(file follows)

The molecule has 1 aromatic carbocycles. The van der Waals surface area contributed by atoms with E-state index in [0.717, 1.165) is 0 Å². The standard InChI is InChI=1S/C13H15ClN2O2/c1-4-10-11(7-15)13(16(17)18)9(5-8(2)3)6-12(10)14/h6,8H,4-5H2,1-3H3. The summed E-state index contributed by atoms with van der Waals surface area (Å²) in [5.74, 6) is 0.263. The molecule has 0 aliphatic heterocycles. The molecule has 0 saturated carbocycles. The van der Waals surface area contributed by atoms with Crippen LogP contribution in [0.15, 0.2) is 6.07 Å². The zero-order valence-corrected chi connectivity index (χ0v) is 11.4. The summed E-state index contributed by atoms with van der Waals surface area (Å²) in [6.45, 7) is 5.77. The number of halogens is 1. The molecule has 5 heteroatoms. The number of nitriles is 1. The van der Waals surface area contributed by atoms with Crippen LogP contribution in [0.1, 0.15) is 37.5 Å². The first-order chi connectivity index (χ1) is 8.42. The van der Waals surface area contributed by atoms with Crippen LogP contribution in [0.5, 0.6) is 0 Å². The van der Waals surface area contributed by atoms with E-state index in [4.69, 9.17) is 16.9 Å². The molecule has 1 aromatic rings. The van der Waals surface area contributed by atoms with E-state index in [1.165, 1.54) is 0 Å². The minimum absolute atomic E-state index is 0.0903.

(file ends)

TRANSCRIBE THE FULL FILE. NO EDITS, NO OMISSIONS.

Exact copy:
The molecule has 1 aromatic carbocycles. The van der Waals surface area contributed by atoms with E-state index in [0.717, 1.165) is 0 Å². The standard InChI is InChI=1S/C13H15ClN2O2/c1-4-10-11(7-15)13(16(17)18)9(5-8(2)3)6-12(10)14/h6,8H,4-5H2,1-3H3. The summed E-state index contributed by atoms with van der Waals surface area (Å²) in [5.74, 6) is 0.263. The molecule has 0 aliphatic heterocycles. The molecule has 0 saturated carbocycles. The van der Waals surface area contributed by atoms with Crippen LogP contribution in [0.15, 0.2) is 6.07 Å². The zero-order valence-corrected chi connectivity index (χ0v) is 11.4. The summed E-state index contributed by atoms with van der Waals surface area (Å²) in [6.45, 7) is 5.77. The number of halogens is 1. The molecule has 5 heteroatoms. The number of nitriles is 1. The van der Waals surface area contributed by atoms with Crippen LogP contribution in [0.1, 0.15) is 37.5 Å². The first-order chi connectivity index (χ1) is 8.42. The van der Waals surface area contributed by atoms with Crippen LogP contribution in [0.5, 0.6) is 0 Å². The van der Waals surface area contributed by atoms with E-state index in [4.69, 9.17) is 16.9 Å². The molecule has 1 aromatic rings. The van der Waals surface area contributed by atoms with E-state index in [1.165, 1.54) is 0 Å². The minimum absolute atomic E-state index is 0.0903.